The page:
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Support The Journal Put your giant abacus away, the answers to Maths Week 2016 are here.
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# Maths Week: The solutions to your puzzles

Tens of thousands of you took our mathematical challenge all week. Here are the answers.
Oct 23rd 2016, 10:00 AM 16,615 8

THIS HAS BEEN Maths Week and if you’ve clicked in here, you are likely to have been puzzling over our fiendish maths challenges on TheJournal.ie all week.

So let’s not delay further: these are the answers you’ve been waiting for.

Let us know how you did in the comments…

Monday: The One With The Old Library Book Fines.

The answer: It would make a considerable dent in your inheritance. The fine due this week would be over €112 million – that is IR£88 million.

The method:

Compound interest is calculated as follows: A = P(1+I) n

• Where A = amount due
• P = principal (starting amount) £0.05
• I = interest rate (as decimal) 0.01
• n = number of intervals where interest is charged (2140 weeks)
• (41 years x 365 days + 11 leap days + 4 days to this Monday)/7 weeks
• A = 0.05(1.01) 2140 = IR£ 88,452,456

It will be obvious that adding interest after every week causes the amount to increase rapidly. A lot of people are caught out by seeming small interest rates but compounded over short intervals. It may be of little significance if paid off quickly but if left may accrue rapidly.

Tuesday: The One With The Poles Along A Road.

The method:

There are 10 poles and you run from 1 st to 10 th – that is 9 intervals which is 450m.

Speed is distance/time (we want the answer in km/h so it is convenient now to convert to km and hours)

450m is 0.45km. 3 minutes is 1/20 of an hour.

Speed is therefore is 0.45/(1/20) = 0.45 x 20 = 9 km/h

Wednesday: The One With The Four-Digit Number.

The method:

Assign the symbols w,x,y,z for the digits

• Number A is wxyz (this is not a multiplication – the symbols here represent the place digits)
• Number B is zwxy
• Number A , wxyz = 1000w +100x + 10y + z
• On rearranging into B it becomes: 1000z + 100w + 10x + y
• And we know that: (1000z + 100w + 10x + y) = 1.75(1000w +100x + 10y + z)
• (6000 + 100w + 10x + y) = 1.75(1000w +100x + 10y + 6)
• We also know that the second number is the first one reversed so therefore we can surmise: A = wxyz B = zwxy
• A reversed is zyxw
• Therefore zyxw = zwxy
• So y = w
• zyxw = 1.75 (wxyz)
• 6yxy = 1.75(yxy6)
• 6000 + 100y + 10x + y = 1.75(1000y + 100x + 10y + 6)
• 6000 + 101y + 10x = 1750y +175x + 17.5y + 10.5
• Multiply by 2 to get rid of unsightly decimals: 12000 + 202y + 20x = 3500y + 350x + 35y + 21
• This simplifies to: 11,979 = 3333y + 330 x
• There are infinite solution to this equation but we know that x and y must be integers.
• On inspection of the equation y dominates being a little more than a third of 11,979 – so must be 1,2, or 3. Starting with 3 will give 9999 for 3333y with remainder 1,980, so: 1,980 = 330x
• Which means x = 6.
• So starting number = 3636

Thursday: The One Where Two Cars Pass Through Toll Booths.

The method:

(It might be easier to think of two cars passing each other – how far apart would they be in 36 mins – this is an equivalent question)

They are driving towards each other at a rate of 115 + 110 = 225 km/h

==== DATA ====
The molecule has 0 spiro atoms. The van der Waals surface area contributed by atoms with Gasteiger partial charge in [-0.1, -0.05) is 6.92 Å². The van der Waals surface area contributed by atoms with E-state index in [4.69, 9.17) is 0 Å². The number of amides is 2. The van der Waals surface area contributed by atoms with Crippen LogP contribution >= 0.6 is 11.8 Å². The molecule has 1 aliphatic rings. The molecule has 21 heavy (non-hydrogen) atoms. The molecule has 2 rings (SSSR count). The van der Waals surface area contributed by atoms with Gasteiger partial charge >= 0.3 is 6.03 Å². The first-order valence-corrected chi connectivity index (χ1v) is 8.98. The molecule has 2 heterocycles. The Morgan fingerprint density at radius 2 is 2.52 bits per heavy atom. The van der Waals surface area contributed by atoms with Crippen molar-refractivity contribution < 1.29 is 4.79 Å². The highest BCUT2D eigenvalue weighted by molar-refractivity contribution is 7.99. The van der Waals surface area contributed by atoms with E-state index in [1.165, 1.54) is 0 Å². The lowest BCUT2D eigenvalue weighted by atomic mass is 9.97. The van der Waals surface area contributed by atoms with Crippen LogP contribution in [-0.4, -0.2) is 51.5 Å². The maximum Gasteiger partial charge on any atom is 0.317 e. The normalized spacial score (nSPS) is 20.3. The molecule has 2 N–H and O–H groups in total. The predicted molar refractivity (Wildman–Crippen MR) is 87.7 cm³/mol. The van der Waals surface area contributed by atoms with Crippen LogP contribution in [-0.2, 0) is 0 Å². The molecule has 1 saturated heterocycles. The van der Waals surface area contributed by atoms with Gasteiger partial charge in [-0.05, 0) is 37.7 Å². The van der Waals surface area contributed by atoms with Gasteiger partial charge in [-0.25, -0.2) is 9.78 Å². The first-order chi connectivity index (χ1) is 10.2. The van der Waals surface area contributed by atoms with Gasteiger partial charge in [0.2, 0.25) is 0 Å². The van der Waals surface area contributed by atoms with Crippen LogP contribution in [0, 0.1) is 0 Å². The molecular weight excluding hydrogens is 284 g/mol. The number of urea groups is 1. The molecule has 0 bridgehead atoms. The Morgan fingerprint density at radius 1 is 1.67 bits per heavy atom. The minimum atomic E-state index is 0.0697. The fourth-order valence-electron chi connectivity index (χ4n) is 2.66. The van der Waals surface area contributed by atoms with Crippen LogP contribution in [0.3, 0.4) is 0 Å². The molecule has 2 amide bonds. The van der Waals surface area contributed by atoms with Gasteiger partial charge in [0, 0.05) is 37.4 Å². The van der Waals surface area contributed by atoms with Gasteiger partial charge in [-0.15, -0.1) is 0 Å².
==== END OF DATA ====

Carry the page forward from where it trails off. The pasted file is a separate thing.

Speed = distance/time

So distance = speed x time

36 mins = 36/60 hours =0.6 hours

Distance = 225 x 0.6 = 135 km

Friday’s Question: The One Where Two Kayakers Paddle On The Liffey.

The answer: Kayaker A. Kayaker B can only manage 6km/h in still water.

The method:

Kayaker A with an effort that would transport him at 9 km/h in still water against a current of 5 km/h can only manage 4 km/h.

Kayaker B is assisted by the current and will be travelling 5km/h faster than his normal ability.

We must calculate how far A gets in 10 minutes. (1/6 hour)

At 4km/h in 1/6 h, he will travel 4 x 1/6 = 4/6 km

Kayaker B will therefore have travelled a distance of (2.5 – 4/6) km in 10 minutes

Which will be: (2.5 – 4/6)/(1/6) = 11 km/h

If Kayaker B is doing 11 km/h assisted by the 5km/h current then his ability on still water is 6km/h.

Saturday morning: The One With The Tombola Tickets.

The answer: 63: 4 ending in 0, 14 ending in 5, 24 ending in 1 and 21 others.

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The method: Look for useful information in question and express it in equations –

• A = number of tickets ending in 0
• B = number of tickets ending in 5
• C = number of tickets ending in 1
• D = number of other tickets

Two out of three chances of winning gives us: 3(A+B+C) = 2(A + B + C + D) (1)

If you bought 60 tickets you would be sure of winning a bottle of brandy – therefore there are 59 tickets that are not brandy. B+C+D =59 (2)

For the others:

• A + C + D = 49 (3)
• A+B +D =39 (4)

• B+C+D =59 (2)
• A+ C +D =49 (3)
• A+B+D = 39 (4)

and we get: 2A + 2B + 2C + 3D = 147 (5)

But equation (1) tells us: 3(A+B+C) = 2(A + B + C + D) (1)

Multiplying out: 3A+3B+3C=2A+2B+2C+2D

Which reduces to: A+B+C =2D

Which when multiplied by 2 becomes: 2A + 2B + 2C = 4D (6)

Recalling that (5): 2A + 2B + 2C + 3D = 147 (5)

Substituting (6) into (5) gives us: 7D = 147

So that gives D – the number of non-winning tickets: D = 21

Substituting in this value into equations (2) (3) and (4):

• B+C = 38 (7)
• A+C = 28 (8)
• A+B = 18 (9)

Subtracting (8) from (7) gives: B-A=10 (10)

Adding (10) to (9) gives: 2B = 28

• Therefore B the number of tickets ending in 5 reveals itself as: B = 14
• Therefore we can find A, C: A = 4 and C = 24
• And total number of tickets A+B+C+D = 63

Saturday evening: The One With The 3-D Puzzles

Part one: B – Cannot be folded into a cube

Part two: Playing Die – A=3, B=6, C=2

### The maths gene? It all adds up to a myth>